Bronx, New York-based photographer Gus Aronson’s, “Eurydice” brings together various observations from life, interpreting the act of photographing through the lens of the Greek myth of Orpheus and Eurydice. As the myth goes, a bereaved Orpheus travels to the underworld in hopes of retrieving his recently deceased wife, Eurydice. He strikes a deal with Hades in which Orpheus can guide Eurydice home from the underworld, so long as he does not turn back to look at her until they reach the world of the living. Overcome by excitement, he can’t help himself—when he turns to look at her, Eurydice disappears, condemned to the underworld forever.?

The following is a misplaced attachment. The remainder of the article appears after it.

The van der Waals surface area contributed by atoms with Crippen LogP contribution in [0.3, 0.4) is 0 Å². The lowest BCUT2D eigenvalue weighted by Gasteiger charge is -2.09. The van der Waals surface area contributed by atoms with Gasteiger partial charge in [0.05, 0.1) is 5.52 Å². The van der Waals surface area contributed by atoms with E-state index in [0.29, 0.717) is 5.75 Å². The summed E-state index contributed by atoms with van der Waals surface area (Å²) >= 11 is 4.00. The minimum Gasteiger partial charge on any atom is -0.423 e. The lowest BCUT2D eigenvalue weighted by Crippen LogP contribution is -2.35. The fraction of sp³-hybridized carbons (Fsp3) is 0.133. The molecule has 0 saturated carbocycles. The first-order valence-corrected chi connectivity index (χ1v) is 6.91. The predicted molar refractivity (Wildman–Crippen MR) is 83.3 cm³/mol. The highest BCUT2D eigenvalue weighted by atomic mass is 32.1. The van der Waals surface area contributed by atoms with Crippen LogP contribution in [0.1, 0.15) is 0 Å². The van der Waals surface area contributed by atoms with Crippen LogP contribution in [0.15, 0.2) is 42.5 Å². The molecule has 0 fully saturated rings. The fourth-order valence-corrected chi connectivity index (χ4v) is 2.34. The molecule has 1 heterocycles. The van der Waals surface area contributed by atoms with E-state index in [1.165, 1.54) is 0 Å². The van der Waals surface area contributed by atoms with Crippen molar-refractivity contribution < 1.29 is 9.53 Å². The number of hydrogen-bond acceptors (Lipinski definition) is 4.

Aronson wonders: “Does the attention we pay to the world around us when we photograph destroy the inherent truth of it, as it was when Orpheus looked back at Eurydice? Is our attempt to understand the world by preserving it through a photograph only a fleeting attempt for survival in the face of eschatological thought? Or does photography—the act of looking itself—render the opaque into a living clarified truth through poetic action?”
See more from “Eurydice” below.